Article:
Motion on Citizens Assembly on Drug Use

Wed, Feb 22, 2023

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Neasa speaking during discussions on the terms of reference for the upcoming Citizens Assembly on Drug Use. Once this motion has passed, we will likely see the Citizens Assembly start its work in April and deliver its conclusions by the end of this year.

Transcript: I very warmly welcome the establishment of the Citizens' Assembly on Drugs Use and the good work of the Minister of State, Deputy Naughton, and the former Minister of State, Deputy Feighan, on pushing forward with it. When we first got it into the programme for Government we viewed it as a way to allow the complexity of the drugs debate to be on the table but not under the consistent pressure of political debate. We saw it as allowing the conversation to happen and be based on evidence and experience. I am very hopeful this might happen.

More than anything I view the citizens' assembly as a way for people who rarely get a chance to have their voices heard to speak up, raise their heads above the parapet and make their views known. It is a way for families who feel as though they have lost their loved ones, even though those loved ones might be here with us, to tell their story and what it feels like. It is a chance for people in addiction to explain to us as a cohort and to the citizens' assembly as a cohort how the laws that we make in here might impact and improve or damage their lives. It is a chance for people who every day choose to take what we describe as illicit drugs and feel it is okay to do so to explain what their thinking is.

The citizens' assembly will be an opportunity for communities to outline how so many issues, from poverty, deprivation, criminalisation, intimidation, gang activity, debt, mental health and a million other things, are impacted by the drugs debate and are related and entangled in the issue of illicit drugs. There is an immense social cost to the continued increase in drug use in Ireland as it stands. The people who are chosen for the citizens' assembly on drugs might not feel lucky when their names are picked out of the hat but I will consider them very lucky to enter into this debate. They might actually save lives in the long term.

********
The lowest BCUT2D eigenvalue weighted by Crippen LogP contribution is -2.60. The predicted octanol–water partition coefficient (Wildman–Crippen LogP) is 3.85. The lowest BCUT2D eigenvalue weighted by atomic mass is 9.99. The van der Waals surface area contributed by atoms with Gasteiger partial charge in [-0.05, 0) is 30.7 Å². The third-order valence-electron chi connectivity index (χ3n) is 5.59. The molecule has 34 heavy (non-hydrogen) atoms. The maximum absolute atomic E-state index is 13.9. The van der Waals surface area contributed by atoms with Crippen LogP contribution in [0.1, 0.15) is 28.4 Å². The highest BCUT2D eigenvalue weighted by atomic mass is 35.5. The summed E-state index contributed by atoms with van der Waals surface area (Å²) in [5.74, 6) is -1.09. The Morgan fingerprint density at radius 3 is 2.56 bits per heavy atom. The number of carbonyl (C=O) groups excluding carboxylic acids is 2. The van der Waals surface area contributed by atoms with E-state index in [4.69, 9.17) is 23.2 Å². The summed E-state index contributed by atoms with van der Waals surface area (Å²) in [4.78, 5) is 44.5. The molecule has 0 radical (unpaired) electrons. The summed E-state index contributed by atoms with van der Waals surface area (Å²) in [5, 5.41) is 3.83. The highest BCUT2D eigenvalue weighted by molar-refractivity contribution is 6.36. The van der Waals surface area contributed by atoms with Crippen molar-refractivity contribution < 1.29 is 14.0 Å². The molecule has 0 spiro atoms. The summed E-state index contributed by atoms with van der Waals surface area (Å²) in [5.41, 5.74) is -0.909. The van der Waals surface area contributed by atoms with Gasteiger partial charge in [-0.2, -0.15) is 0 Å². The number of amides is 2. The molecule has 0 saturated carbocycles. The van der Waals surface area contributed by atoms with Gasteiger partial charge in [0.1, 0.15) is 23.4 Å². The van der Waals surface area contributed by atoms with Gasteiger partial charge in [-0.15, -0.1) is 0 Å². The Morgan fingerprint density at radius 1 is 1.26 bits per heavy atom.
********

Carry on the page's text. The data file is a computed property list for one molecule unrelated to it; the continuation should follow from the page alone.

I echo what Deputy Ó Ríordáin said and I also hope we can hold the person at the very heart of the discussion. What I mean by this is that the drugs will come and go. We will speak about crack cocaine and cannabis this year but it could be fentanyl next year. I see this happening in the US and it is very scary. In the US people are not speaking about drug gangs or supply any more because people can go into a laboratory and make this stuff with no problem. The substances themselves will change but people do not change unless we are brave enough to do so. I really hope we can put this at the very centre.

I urge the political establishment, and by that I mean we in the Government, to do so in the establishment of the citizens' assembly and in our response afterwards. The time will be tight. The time for the citizens' assembly is fairly lively. With regard to us being able to turn it around and legislate the time is pretty tight. I hope we do not focus too much on particular substances but on the structures of legislation and services and on people’s motivation.

The journey over recent years, whether Deputy Feighan or Deputy Naughton was the Minister of State, has been genuinely collaborative and cross-party. Deputy Ó Ríordáin mentioned this. It has involved people such as Senator Ruane and Deputies McAuliffe, Cairns, Gannon and our partners in Sinn Féin. People such as Deputies Ward and Gould speaking out is incredibly important. Perhaps people speaking up about this is not necessarily about party politics but about those of us living it, perhaps because we are in a constituency where it is meaningful and we see it.

On the streets of Dublin Central there are mammies whose 12-year-old children are lookouts for drug gangs. One such woman came to me because she does not know what to do. I do not know what to do. It is a very difficult conversation. Members may have lived it in their own families. I know some of us have done so. We may be representing a constituency where it is on the street every day and desperate people are coming to us. This is why we are willing to enter into the debate. I hope we can keep in the debate the Deputies of any party or none who are involved in the issue and that they will work on pushing this through before the Government is out of office.

I echo Deputy Ward’s concerns about not second guessing the recommendations of the citizens' assembly. I know one thing for absolute certain as we go into it, namely, that what we are doing now in terms of drugs legislation has failed badly. The number of deaths is too high and the cost is too much. Today is the day that we can start doing better for people.